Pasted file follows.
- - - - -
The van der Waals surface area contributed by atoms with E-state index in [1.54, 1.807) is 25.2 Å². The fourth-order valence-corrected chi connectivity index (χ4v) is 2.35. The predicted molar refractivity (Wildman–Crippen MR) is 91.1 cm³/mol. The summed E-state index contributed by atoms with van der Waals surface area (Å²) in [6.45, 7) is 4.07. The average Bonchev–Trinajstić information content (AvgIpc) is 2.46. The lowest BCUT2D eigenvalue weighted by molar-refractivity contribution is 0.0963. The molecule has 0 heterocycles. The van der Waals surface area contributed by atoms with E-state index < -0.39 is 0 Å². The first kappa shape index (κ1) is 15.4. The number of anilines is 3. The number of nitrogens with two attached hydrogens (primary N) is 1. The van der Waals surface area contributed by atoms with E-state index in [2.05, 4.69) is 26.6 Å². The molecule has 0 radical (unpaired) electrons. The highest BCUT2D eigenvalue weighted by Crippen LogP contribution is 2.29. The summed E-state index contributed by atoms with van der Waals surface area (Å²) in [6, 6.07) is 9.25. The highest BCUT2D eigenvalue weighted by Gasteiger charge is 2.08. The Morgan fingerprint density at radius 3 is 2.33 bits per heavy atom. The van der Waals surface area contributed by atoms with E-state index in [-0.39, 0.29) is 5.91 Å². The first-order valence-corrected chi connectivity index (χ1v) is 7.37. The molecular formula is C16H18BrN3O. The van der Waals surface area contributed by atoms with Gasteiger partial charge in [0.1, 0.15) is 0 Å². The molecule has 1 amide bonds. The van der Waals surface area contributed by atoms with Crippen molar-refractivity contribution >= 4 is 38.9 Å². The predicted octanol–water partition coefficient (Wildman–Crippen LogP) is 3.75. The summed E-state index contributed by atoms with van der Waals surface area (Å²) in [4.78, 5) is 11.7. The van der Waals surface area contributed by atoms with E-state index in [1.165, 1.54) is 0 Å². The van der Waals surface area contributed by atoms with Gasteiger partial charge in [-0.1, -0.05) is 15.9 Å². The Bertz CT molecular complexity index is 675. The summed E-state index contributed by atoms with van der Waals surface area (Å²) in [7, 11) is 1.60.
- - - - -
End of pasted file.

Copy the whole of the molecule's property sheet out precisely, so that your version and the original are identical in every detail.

The van der Waals surface area contributed by atoms with E-state index in [1.54, 1.807) is 25.2 Å². The fourth-order valence-corrected chi connectivity index (χ4v) is 2.35. The predicted molar refractivity (Wildman–Crippen MR) is 91.1 cm³/mol. The summed E-state index contributed by atoms with van der Waals surface area (Å²) in [6.45, 7) is 4.07. The average Bonchev–Trinajstić information content (AvgIpc) is 2.46. The lowest BCUT2D eigenvalue weighted by molar-refractivity contribution is 0.0963. The molecule has 0 heterocycles. The van der Waals surface area contributed by atoms with E-state index < -0.39 is 0 Å². The first kappa shape index (κ1) is 15.4. The number of anilines is 3. The number of nitrogens with two attached hydrogens (primary N) is 1. The van der Waals surface area contributed by atoms with E-state index in [2.05, 4.69) is 26.6 Å². The molecule has 0 radical (unpaired) electrons. The highest BCUT2D eigenvalue weighted by Crippen LogP contribution is 2.29. The summed E-state index contributed by atoms with van der Waals surface area (Å²) in [6, 6.07) is 9.25. The highest BCUT2D eigenvalue weighted by Gasteiger charge is 2.08. The Morgan fingerprint density at radius 3 is 2.33 bits per heavy atom. The van der Waals surface area contributed by atoms with E-state index in [-0.39, 0.29) is 5.91 Å². The first-order valence-corrected chi connectivity index (χ1v) is 7.37. The molecular formula is C16H18BrN3O. The van der Waals surface area contributed by atoms with Gasteiger partial charge in [0.1, 0.15) is 0 Å². The molecule has 1 amide bonds. The van der Waals surface area contributed by atoms with Crippen molar-refractivity contribution >= 4 is 38.9 Å². The predicted octanol–water partition coefficient (Wildman–Crippen LogP) is 3.75. The summed E-state index contributed by atoms with van der Waals surface area (Å²) in [4.78, 5) is 11.7. The van der Waals surface area contributed by atoms with E-state index in [1.165, 1.54) is 0 Å². The van der Waals surface area contributed by atoms with Gasteiger partial charge in [-0.1, -0.05) is 15.9 Å². The Bertz CT molecular complexity index is 675. The summed E-state index contributed by atoms with van der Waals surface area (Å²) in [7, 11) is 1.60.